“Fewer injuries, fewer deaths. Don’t we want Louisville to be a safer place,” Heston said.

With the vote to withdraw the ordinance from the committee, George said it would be presented to the full Metro Board next week.

Related stories:

Copyright 2022 WDRB Media. All rights reserved.

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‘Don’t go cheap on Scarborough anymore’: Toronto board committee opts for separate Eglinton East line https://adventurebase100.org/dont-go-cheap-on-scarborough-anymore-toronto-board-committee-opts-for-separate-eglinton-east-line/ Thu, 09 Jun 2022 07:00:00 +0000 https://adventurebase100.org/dont-go-cheap-on-scarborough-anymore-toronto-board-committee-opts-for-separate-eglinton-east-line/ The young people warned Toronto city councilors against building Scarborough’s Eglinton East Light Rail Transit (EELRT) line as a separate, smaller-scale system with cars shorter than streetcars. The EELRT was proposed as an eastward extension of the Eglinton Crosstown LRT from Kennedy Station and then extended north to Malvern. Some have compared the change, passed […]]]>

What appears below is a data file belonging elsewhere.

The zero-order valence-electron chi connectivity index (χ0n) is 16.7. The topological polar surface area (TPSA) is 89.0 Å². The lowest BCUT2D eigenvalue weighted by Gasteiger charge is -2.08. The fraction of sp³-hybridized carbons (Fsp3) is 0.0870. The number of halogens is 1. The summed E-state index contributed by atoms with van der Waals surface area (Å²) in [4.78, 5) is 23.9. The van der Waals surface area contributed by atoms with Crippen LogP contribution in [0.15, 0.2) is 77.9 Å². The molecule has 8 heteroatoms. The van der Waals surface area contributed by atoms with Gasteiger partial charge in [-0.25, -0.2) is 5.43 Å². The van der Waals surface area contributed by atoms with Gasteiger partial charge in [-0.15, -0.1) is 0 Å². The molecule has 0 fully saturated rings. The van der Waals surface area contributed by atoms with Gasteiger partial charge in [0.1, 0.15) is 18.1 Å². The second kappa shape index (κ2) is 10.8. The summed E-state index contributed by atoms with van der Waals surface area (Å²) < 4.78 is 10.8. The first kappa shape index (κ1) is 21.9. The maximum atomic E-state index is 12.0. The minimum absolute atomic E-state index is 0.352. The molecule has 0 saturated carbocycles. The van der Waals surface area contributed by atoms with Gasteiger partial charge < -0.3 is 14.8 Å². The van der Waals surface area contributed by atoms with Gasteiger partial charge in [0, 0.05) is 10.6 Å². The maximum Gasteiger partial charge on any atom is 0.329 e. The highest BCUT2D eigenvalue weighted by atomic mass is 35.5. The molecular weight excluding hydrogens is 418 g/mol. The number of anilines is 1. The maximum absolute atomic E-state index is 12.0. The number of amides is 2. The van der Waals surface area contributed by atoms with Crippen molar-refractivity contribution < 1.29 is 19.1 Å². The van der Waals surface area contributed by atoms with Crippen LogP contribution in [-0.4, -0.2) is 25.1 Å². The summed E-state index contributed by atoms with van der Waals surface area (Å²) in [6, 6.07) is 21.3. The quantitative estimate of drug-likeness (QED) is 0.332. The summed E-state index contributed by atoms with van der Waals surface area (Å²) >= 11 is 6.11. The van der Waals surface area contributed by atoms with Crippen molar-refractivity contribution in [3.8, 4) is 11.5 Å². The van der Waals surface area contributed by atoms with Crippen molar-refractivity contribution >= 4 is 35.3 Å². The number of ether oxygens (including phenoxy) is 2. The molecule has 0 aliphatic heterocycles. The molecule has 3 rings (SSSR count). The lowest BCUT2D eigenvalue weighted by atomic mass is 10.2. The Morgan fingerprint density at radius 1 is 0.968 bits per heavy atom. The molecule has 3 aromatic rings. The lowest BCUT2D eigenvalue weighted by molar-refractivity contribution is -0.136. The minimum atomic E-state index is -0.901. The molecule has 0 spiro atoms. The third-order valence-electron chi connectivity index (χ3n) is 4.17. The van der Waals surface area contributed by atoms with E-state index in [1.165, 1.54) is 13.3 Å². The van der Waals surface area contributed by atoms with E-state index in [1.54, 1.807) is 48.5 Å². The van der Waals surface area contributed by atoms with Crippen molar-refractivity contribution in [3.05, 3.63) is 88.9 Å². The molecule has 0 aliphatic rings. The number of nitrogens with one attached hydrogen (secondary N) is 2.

The young people warned Toronto city councilors against building Scarborough’s Eglinton East Light Rail Transit (EELRT) line as a separate, smaller-scale system with cars shorter than streetcars.

The EELRT was proposed as an eastward extension of the Eglinton Crosstown LRT from Kennedy Station and then extended north to Malvern.

Some have compared the change, passed on June 8 by Mayor John Tory’s executive committee, to one that led to the creation of the Scarborough Rapid Transit line, a separate monorail from Kennedy to McCowan Road, which proved to be too small for potential traffic and will close in 2023.

“Please don’t make concessions to Scarborough yet,” said August Pantitlán Puranauth, a student member of TTCriders.

Puranauth, which takes public transit daily, said Scarborough is “re-experimenting” and “staying with the shell of a transit scheme” to keep costs down.